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The Great Gatsby and Chicago

            The Roaring-twenties, characterized the 1920's in American cities such a New York and Chicago, the setting for the novel, The Great Gatsby and the movie, Chicago. This period in American History is also called the Jazz age, it was a revolution, women started to gain equality in the eyes of men, the culture exploded with celebrities and music and economic growth. F. Scott Fitzgerald, the author of The Great Gatsby, was going through a rough time when he wrote this book, which reflects who the corruption can taint your soul and beliefs and how you deal with certain facts of life. In his book, Nick Carraway is the narrator but also implies that he is the author of the book. He is faced with luxurious wealth and extravagant lifestyles, he believes himself to be honest and true to himself, but when he meets Gatsby everything in his new world is questioned. In Chicago two murderesses are faced with the death sentence after killing their lovers, Roxie Hart gets a taste of a day in the life of a celebrity, while battling for fame, respect, and the view of the people. The Themes of the stories overlap, both of them pertain to False Purity, the American Dream, and Honesty. .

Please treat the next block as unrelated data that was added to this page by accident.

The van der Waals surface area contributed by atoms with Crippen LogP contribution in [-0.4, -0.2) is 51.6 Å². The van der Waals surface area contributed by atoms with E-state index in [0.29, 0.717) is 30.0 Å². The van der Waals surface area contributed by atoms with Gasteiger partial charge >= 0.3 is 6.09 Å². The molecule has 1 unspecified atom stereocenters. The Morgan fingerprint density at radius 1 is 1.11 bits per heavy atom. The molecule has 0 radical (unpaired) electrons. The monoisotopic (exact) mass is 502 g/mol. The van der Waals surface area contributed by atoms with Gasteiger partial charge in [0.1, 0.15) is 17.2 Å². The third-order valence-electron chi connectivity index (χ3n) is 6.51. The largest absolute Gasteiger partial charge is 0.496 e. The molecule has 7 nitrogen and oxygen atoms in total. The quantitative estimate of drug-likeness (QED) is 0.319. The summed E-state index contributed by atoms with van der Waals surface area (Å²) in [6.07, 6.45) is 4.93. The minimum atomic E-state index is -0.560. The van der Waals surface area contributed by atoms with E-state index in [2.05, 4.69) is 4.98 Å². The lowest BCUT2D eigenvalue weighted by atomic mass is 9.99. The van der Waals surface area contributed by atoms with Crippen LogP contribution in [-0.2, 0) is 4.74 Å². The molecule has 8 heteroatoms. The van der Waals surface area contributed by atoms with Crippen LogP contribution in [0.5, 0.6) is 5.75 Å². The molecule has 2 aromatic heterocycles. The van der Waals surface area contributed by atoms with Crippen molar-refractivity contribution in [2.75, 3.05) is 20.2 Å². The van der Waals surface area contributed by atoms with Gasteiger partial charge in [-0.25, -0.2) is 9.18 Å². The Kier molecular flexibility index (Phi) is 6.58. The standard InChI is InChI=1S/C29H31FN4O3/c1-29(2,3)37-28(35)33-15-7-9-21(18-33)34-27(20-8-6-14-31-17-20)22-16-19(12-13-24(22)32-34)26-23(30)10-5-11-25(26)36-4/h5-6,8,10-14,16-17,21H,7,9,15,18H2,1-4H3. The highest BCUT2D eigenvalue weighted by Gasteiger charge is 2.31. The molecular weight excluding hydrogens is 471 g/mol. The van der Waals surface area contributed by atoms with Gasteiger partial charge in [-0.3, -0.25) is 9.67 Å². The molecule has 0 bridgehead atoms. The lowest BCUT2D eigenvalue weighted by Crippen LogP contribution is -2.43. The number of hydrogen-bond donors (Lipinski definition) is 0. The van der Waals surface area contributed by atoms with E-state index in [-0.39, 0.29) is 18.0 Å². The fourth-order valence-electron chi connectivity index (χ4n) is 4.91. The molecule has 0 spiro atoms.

In Gatsby's eyes, Daisy is practically an angel, he thinks she can do no wrong, which is ironic because when Gatsby is murdered she doesn't even call to check when the funeral is. You can also see this when Nick is with Jordan, at first he thinks that she is a wonderful person who would never do anything wrong. In Chicago you can see how Roxie plays with the jury's emotions and with the press, playing the innocent card, gaining their trust and sympathy. Amos believes that Roxie will come back to him, and is only fueled on by the lying of pregnancy and trying to get the jury to pronounce her innocent with the fact that she still "loves" her husband. Emotions run high with this theme. People are given false hope and are potentially harmed in the end.

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